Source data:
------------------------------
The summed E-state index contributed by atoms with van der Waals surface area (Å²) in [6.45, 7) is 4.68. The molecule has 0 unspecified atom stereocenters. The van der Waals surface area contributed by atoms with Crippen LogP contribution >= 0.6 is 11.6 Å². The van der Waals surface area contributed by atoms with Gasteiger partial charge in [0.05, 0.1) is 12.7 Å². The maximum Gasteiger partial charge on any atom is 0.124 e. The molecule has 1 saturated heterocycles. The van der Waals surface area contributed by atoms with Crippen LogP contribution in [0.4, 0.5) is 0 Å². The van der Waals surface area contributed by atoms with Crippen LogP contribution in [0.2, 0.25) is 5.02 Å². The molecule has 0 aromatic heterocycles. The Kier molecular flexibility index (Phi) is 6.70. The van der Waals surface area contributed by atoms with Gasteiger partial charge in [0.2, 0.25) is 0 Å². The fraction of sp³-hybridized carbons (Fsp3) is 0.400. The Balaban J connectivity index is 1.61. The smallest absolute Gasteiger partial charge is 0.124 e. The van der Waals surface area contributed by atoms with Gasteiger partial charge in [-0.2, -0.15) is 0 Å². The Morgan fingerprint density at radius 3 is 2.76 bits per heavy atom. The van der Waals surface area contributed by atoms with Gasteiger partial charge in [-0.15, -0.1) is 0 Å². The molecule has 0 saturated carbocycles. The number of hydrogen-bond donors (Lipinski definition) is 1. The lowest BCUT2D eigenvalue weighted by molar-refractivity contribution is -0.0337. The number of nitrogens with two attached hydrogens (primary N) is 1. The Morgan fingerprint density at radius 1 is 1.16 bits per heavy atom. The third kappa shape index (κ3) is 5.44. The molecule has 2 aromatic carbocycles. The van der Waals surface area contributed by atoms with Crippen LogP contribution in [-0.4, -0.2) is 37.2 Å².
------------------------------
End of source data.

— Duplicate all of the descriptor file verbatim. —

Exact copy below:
The summed E-state index contributed by atoms with van der Waals surface area (Å²) in [6.45, 7) is 4.68. The molecule has 0 unspecified atom stereocenters. The van der Waals surface area contributed by atoms with Crippen LogP contribution >= 0.6 is 11.6 Å². The van der Waals surface area contributed by atoms with Gasteiger partial charge in [0.05, 0.1) is 12.7 Å². The maximum Gasteiger partial charge on any atom is 0.124 e. The molecule has 1 saturated heterocycles. The van der Waals surface area contributed by atoms with Crippen LogP contribution in [0.4, 0.5) is 0 Å². The van der Waals surface area contributed by atoms with Crippen LogP contribution in [0.2, 0.25) is 5.02 Å². The molecule has 0 aromatic heterocycles. The Kier molecular flexibility index (Phi) is 6.70. The van der Waals surface area contributed by atoms with Gasteiger partial charge in [0.2, 0.25) is 0 Å². The fraction of sp³-hybridized carbons (Fsp3) is 0.400. The Balaban J connectivity index is 1.61. The smallest absolute Gasteiger partial charge is 0.124 e. The van der Waals surface area contributed by atoms with Gasteiger partial charge in [-0.2, -0.15) is 0 Å². The Morgan fingerprint density at radius 3 is 2.76 bits per heavy atom. The van der Waals surface area contributed by atoms with Gasteiger partial charge in [-0.15, -0.1) is 0 Å². The molecule has 0 saturated carbocycles. The number of hydrogen-bond donors (Lipinski definition) is 1. The lowest BCUT2D eigenvalue weighted by molar-refractivity contribution is -0.0337. The number of nitrogens with two attached hydrogens (primary N) is 1. The Morgan fingerprint density at radius 1 is 1.16 bits per heavy atom. The third kappa shape index (κ3) is 5.44. The molecule has 2 aromatic carbocycles. The van der Waals surface area contributed by atoms with Crippen LogP contribution in [-0.4, -0.2) is 37.2 Å².